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The quality of Williamson County’s public and private school systems remains our top economic driver. The P-12 School System in Williamson County is among the very best in Tennessee and allows young families unparalleled educational and extra-curricular opportunities. Post-secondary options abound in the Nashville region, from our brand-new Columbia State Community College campus in Franklin, to nationally recognized institutions like Vanderbilt and Belmont.


Williamson County Schools will serve more than 40,000 P-12 students at 48 school sites during the 2018-2019 school year. This represents 10 high schools, 11 middle schools, and 27 elementary schools.

Williamson County students continue to earn achievement scores that rank among the highest in the state of Tennessee. The district’s graduating class of 2018 posted 95.9% graduation rate, and an average ACT composite score of 25.4, the highest in the history of the district. This performance is significantly higher than the nation and state of Tennessee, which posted an average ACT of 20.2 during the same period.

An educated workforce is integral to a prosperous business environment. In addition to Williamson County’s lauded P-12 schools, the Nashville region boasts many prestigious colleges and universities, and an estimated 60% of post-secondary graduates remain in the region after graduation.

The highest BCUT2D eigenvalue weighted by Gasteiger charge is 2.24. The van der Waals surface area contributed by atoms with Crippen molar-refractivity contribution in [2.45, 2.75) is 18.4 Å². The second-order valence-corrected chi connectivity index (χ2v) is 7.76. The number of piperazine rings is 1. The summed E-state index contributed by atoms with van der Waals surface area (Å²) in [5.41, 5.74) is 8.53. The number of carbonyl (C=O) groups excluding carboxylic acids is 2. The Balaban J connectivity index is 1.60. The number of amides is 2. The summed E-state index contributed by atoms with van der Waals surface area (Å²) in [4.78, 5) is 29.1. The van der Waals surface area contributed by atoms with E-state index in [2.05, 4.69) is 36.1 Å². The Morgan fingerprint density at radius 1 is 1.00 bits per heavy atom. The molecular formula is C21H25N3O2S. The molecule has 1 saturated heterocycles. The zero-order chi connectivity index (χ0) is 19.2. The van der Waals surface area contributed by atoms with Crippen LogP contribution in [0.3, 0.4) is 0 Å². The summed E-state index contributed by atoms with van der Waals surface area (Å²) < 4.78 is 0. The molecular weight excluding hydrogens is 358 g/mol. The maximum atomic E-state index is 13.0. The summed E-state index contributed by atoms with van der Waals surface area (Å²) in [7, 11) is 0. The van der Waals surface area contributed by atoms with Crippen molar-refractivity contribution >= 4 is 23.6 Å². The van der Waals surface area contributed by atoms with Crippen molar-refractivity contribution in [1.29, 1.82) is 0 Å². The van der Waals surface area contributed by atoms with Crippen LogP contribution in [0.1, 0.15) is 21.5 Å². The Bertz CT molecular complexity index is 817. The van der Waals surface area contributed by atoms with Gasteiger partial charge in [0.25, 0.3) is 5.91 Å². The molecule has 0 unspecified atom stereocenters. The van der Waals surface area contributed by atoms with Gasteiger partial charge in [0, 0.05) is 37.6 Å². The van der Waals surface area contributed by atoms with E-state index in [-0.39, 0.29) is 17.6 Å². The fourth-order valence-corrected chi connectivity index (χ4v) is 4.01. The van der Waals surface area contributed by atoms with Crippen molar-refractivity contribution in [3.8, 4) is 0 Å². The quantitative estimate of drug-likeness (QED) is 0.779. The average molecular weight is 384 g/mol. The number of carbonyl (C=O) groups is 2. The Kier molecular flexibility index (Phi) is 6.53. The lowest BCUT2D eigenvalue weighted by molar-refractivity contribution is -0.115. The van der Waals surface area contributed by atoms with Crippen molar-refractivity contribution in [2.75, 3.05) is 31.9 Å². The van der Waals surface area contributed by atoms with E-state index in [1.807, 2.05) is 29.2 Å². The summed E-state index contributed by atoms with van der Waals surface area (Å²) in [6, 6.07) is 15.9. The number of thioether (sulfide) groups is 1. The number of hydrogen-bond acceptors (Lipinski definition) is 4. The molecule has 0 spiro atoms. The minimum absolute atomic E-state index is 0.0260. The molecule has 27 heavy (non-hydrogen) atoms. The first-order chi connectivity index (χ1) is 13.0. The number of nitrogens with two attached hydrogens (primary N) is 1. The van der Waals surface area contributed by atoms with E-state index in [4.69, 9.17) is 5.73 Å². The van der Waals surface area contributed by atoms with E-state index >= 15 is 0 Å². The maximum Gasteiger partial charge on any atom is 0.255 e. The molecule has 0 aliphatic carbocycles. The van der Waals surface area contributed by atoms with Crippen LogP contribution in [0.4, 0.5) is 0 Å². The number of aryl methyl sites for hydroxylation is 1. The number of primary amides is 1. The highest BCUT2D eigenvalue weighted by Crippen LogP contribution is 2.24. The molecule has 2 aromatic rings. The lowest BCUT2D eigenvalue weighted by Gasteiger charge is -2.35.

“With the explosive population growth in Williamson County, and therefore in the student enrollment in Williamson County schools, we are continually faced with the challenge of funding new school construction and existing schools, staff and programs to meet the needs of our students. The County Commission, School Board and I remain committed to providing the best possible opportunities for the children of Williamson County.”

-Rogers Anderson, Williamson County Mayor


From 2012 to 2016, Williamson County welcomed many new residents from across the country and around the world. The greatest number of residents relocating domestically are from large metropolitan regions across the U.S., including Los Angeles, Phoenix, and Chicago.

Internationally, during the same time period, Williamson County welcomed nearly 1,000 people from Asia, 200 from Europe, and nearly 200 from South and Central America. 58% of Williamson County residents were born outside the state of Tennessee, evidencing people from many different regions have become comfortable calling Williamson County home. As the county and region grow, this migration helps cultivate our diverse metropolitan area.